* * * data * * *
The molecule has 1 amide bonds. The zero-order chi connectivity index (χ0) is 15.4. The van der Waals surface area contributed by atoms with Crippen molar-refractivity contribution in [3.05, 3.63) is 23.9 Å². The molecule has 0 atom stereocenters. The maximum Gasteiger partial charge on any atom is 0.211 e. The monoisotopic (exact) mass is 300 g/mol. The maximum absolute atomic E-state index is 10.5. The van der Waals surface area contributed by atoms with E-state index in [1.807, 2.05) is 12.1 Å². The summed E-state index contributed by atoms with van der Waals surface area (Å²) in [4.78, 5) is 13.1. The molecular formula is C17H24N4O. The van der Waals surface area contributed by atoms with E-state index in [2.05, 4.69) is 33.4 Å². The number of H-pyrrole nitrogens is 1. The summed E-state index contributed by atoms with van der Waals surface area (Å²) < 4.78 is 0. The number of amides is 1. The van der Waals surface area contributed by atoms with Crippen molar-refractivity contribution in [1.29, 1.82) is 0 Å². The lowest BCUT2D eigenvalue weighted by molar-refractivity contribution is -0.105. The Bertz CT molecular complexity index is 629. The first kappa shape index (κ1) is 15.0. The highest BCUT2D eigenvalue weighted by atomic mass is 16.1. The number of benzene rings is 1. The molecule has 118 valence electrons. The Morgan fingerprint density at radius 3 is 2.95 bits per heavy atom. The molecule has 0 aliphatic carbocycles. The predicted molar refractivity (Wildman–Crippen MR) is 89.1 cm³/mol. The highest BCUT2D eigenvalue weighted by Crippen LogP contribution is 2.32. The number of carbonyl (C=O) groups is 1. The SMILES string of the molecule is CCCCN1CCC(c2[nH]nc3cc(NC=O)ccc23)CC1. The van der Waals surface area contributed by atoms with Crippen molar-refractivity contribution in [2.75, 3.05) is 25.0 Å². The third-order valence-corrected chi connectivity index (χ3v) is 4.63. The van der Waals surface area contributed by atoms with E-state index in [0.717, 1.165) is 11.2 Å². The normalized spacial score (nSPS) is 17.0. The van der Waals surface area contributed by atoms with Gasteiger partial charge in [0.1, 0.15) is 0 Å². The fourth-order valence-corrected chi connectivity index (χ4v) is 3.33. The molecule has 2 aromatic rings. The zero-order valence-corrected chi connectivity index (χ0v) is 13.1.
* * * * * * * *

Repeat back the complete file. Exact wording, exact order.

The molecule has 1 amide bonds. The zero-order chi connectivity index (χ0) is 15.4. The van der Waals surface area contributed by atoms with Crippen molar-refractivity contribution in [3.05, 3.63) is 23.9 Å². The molecule has 0 atom stereocenters. The maximum Gasteiger partial charge on any atom is 0.211 e. The monoisotopic (exact) mass is 300 g/mol. The maximum absolute atomic E-state index is 10.5. The van der Waals surface area contributed by atoms with E-state index in [1.807, 2.05) is 12.1 Å². The summed E-state index contributed by atoms with van der Waals surface area (Å²) in [4.78, 5) is 13.1. The molecular formula is C17H24N4O. The van der Waals surface area contributed by atoms with E-state index in [2.05, 4.69) is 33.4 Å². The number of H-pyrrole nitrogens is 1. The summed E-state index contributed by atoms with van der Waals surface area (Å²) < 4.78 is 0. The number of amides is 1. The van der Waals surface area contributed by atoms with Crippen molar-refractivity contribution in [1.29, 1.82) is 0 Å². The lowest BCUT2D eigenvalue weighted by molar-refractivity contribution is -0.105. The Bertz CT molecular complexity index is 629. The first kappa shape index (κ1) is 15.0. The highest BCUT2D eigenvalue weighted by atomic mass is 16.1. The number of benzene rings is 1. The molecule has 118 valence electrons. The Morgan fingerprint density at radius 3 is 2.95 bits per heavy atom. The molecule has 0 aliphatic carbocycles. The predicted molar refractivity (Wildman–Crippen MR) is 89.1 cm³/mol. The highest BCUT2D eigenvalue weighted by Crippen LogP contribution is 2.32. The number of carbonyl (C=O) groups is 1. The SMILES string of the molecule is CCCCN1CCC(c2[nH]nc3cc(NC=O)ccc23)CC1. The van der Waals surface area contributed by atoms with Crippen molar-refractivity contribution in [2.75, 3.05) is 25.0 Å². The third-order valence-corrected chi connectivity index (χ3v) is 4.63. The van der Waals surface area contributed by atoms with E-state index in [0.717, 1.165) is 11.2 Å². The normalized spacial score (nSPS) is 17.0. The van der Waals surface area contributed by atoms with Gasteiger partial charge in [0.1, 0.15) is 0 Å². The fourth-order valence-corrected chi connectivity index (χ4v) is 3.33. The molecule has 2 aromatic rings. The zero-order valence-corrected chi connectivity index (χ0v) is 13.1.